This is the sixth entry in our recap of summer internships completed by SIPA students working in the Admissions Office this year.  Carrie Dorn is a dual degree student pursuing her Masters in Public Administration and Social Work.  This is her third year at Columbia University and she is focusing her studies at SIPA in the Management and Urban/Social Policy tracks.


Carrie DornMy summer interning in New York City unexpectedly turned into my own exploration of the city, social policy and my future career goals.  I knew that summer in NYC would include sticky weather and suffocating subway stations, but also the fun of sidewalk cafes, free outdoor movies and festivals galore.  While many SIPA students started packing their bags for summer internships and vacations abroad in May, I buckled down and focused on my search for a NYC government internship– an inevitably slow process, that had started months before.   At what felt like the last possible moment, I was interviewing for a few internship positions at three different agencies.  At last, in the midst of final exams, I secured a position working at the New York City Department of Homeless Services assisting the Director of Executive Projects and Operations.

Luckily, I was very familiar with the NYC Department of Homeless Services (DHS).  In my Urban Politics course I had analyzed the agency’s funding sources, policy initiatives, and budget allocations in a 30 page paper.  From an outside, academic perspective, I had my own thoughts and recommendations about how DHS could improve their programs and functioning.  Little did I know that I would get the opportunity to contribute to the change process myself.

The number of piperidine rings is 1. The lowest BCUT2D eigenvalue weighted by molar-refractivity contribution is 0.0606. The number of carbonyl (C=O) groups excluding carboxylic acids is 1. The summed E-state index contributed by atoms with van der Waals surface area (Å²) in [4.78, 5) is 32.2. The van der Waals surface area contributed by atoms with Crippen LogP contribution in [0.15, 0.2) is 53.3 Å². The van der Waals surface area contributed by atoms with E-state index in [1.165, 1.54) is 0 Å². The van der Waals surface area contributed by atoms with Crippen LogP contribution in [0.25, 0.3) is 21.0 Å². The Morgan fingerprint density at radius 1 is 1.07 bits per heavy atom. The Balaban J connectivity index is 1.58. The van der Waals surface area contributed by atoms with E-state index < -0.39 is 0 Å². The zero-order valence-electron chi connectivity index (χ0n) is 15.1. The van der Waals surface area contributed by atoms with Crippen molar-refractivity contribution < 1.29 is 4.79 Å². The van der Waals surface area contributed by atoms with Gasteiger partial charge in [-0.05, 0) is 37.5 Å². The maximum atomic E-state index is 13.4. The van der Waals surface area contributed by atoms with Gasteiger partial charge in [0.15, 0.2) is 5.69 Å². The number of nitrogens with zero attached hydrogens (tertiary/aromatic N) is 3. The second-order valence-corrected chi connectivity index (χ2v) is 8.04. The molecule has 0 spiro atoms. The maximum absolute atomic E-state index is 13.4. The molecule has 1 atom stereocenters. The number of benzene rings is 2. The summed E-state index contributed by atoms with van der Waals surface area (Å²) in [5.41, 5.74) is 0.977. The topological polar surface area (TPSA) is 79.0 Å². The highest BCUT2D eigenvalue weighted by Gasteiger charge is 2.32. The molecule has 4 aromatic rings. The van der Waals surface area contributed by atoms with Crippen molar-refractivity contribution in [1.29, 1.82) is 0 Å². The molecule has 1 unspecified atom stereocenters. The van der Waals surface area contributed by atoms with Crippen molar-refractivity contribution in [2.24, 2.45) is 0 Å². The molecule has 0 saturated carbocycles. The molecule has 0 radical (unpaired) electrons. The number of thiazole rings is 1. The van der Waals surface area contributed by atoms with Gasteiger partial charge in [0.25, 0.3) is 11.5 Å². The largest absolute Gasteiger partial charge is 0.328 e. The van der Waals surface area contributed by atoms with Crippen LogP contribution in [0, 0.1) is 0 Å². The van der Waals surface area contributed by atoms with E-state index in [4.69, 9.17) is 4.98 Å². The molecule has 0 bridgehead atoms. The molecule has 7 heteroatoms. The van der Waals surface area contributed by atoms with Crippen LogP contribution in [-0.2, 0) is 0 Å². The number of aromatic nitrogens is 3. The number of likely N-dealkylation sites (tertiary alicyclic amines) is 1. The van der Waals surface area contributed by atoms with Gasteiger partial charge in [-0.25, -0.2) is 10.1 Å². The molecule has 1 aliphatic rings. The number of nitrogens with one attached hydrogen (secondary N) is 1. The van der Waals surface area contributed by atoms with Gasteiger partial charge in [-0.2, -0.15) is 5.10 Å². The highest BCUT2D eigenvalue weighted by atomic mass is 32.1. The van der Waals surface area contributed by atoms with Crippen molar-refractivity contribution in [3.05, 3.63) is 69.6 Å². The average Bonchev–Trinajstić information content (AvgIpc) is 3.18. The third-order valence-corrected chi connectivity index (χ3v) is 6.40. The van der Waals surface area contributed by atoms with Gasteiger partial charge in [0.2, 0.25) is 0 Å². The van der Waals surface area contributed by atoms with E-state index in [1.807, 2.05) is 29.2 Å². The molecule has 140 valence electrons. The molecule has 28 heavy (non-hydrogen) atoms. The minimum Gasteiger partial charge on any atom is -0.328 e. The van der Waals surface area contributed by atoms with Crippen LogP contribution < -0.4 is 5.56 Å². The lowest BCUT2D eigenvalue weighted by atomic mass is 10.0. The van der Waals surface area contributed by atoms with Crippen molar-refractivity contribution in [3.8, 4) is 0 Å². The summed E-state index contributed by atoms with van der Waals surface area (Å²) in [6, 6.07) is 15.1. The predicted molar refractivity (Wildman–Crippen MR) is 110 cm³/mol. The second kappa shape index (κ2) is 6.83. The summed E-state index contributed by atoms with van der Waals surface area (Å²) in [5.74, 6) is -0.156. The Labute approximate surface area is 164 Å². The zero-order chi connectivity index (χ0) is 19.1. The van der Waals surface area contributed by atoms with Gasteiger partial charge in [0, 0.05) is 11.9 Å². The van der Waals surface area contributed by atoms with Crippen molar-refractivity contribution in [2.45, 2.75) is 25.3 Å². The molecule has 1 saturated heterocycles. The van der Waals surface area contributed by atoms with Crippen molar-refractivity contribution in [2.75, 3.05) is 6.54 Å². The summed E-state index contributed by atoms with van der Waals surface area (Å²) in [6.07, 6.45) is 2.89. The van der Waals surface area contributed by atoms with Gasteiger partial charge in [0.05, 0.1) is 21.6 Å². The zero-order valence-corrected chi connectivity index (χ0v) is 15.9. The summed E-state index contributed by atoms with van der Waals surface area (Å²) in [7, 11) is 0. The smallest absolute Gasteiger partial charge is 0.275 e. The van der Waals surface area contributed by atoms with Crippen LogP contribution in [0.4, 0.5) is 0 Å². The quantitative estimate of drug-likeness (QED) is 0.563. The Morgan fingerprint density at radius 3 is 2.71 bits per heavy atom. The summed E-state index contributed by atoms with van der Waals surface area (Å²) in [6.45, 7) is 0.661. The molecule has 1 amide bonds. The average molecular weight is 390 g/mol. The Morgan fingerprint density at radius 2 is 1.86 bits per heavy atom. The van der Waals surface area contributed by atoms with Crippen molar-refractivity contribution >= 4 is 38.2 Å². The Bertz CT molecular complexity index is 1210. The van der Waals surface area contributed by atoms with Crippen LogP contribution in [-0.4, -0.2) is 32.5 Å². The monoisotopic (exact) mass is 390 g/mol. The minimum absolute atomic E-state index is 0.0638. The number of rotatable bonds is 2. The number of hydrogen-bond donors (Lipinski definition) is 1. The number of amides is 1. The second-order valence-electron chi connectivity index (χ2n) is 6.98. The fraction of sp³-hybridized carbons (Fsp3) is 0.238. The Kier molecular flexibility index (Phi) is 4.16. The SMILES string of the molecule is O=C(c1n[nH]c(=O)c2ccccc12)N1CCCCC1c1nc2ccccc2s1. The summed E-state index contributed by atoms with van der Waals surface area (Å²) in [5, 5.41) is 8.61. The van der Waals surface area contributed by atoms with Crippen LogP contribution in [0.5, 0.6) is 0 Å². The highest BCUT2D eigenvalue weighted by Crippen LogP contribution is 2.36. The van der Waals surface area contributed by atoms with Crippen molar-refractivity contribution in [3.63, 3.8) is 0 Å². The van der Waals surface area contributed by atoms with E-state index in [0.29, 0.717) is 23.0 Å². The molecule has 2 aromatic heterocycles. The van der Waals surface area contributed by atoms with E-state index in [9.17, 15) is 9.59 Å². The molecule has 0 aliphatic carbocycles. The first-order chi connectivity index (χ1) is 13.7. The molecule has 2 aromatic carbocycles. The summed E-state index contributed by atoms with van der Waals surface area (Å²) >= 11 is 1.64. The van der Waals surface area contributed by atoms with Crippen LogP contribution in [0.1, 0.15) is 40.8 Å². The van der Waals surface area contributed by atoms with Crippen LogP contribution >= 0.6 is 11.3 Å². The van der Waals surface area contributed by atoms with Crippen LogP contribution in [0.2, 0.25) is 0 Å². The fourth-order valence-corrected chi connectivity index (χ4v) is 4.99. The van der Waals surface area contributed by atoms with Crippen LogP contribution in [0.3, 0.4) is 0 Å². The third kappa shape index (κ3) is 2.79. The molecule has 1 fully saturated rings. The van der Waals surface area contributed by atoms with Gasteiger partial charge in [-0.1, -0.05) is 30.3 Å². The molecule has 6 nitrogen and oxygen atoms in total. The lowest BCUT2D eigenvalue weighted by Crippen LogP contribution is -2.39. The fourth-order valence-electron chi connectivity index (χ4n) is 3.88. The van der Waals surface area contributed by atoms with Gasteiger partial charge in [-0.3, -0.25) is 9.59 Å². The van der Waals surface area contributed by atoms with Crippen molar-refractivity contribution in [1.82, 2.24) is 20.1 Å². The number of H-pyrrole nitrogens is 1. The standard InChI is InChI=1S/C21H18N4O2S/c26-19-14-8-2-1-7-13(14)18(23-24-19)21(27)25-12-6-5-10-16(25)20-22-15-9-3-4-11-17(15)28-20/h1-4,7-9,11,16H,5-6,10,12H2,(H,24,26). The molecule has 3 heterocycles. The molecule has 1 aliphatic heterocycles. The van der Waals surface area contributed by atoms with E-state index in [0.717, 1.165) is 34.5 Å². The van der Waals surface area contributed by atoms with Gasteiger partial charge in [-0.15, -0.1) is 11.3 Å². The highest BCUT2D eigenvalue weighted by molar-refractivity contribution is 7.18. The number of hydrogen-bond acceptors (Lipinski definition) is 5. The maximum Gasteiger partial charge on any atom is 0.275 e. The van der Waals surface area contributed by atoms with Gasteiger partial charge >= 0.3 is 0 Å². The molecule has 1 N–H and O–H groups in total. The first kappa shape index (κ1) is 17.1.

In my internship I was able to see the whole spectrum of programming at DHS.  At first I was assigned some of the intern tasks that I had anticipated such as compiling data and proofreading reports.  One day out of the week I traded the commute to Wall St. to venture up to the Bronx, at the central intake office for homeless families called Prevention Assistance and Temporary Housing (PATH).  There I saw the challenges of managing a 24-7 operation where more than 100 families each day come to request emergency shelter.  I studied up on the legal shelter eligibility guidelines and counseled homeless and at-risk families via the PATH hotline to best direct them to community resources.

I also assisted with preparations for the second year of Advantage Academy, a joint program between DHS and St. John’s University, that offers a fully subsidized Associate Degree to those in the NYC shelter system.  I had the chance to welcome the new student cohort and brainstorm how to improve retention rates, student outcomes and support systems.

Then, the internship blossomed into something bigger for me when I had the opportunity to sit in on meetings about the functionality and design of a case management system that is advancing the way that DHS operates and interfaces with other agencies.  I learned about implementation of this system, from stakeholder collaboration to the logistics of training employees.   In meetings, the voices of my professors would sometimes echo in my head as I watched how the concepts of organizational culture, regulation, federalism and accountability unfolded in real time.

I couldn’t have anticipated a better summer experience, becoming familiar with the process and challenges of city government.  My internship at DHS confirmed my interest in wanting to administer and develop social programs in the future and it also sparked my appetite for more knowledge about how to effectively run organizations.  By the end of August, I had scrapped my plans to take fun electives and instead signed up for cost-benefit analysis, human resource management and law for non-profit managers.  Now that the summer months have quickly transitioned into the school year, sometimes I do imagine the type of “field work” I that could have accomplished in some exotic beach locale, but all in all it was very rewarding to have braved city life in an NYC summer .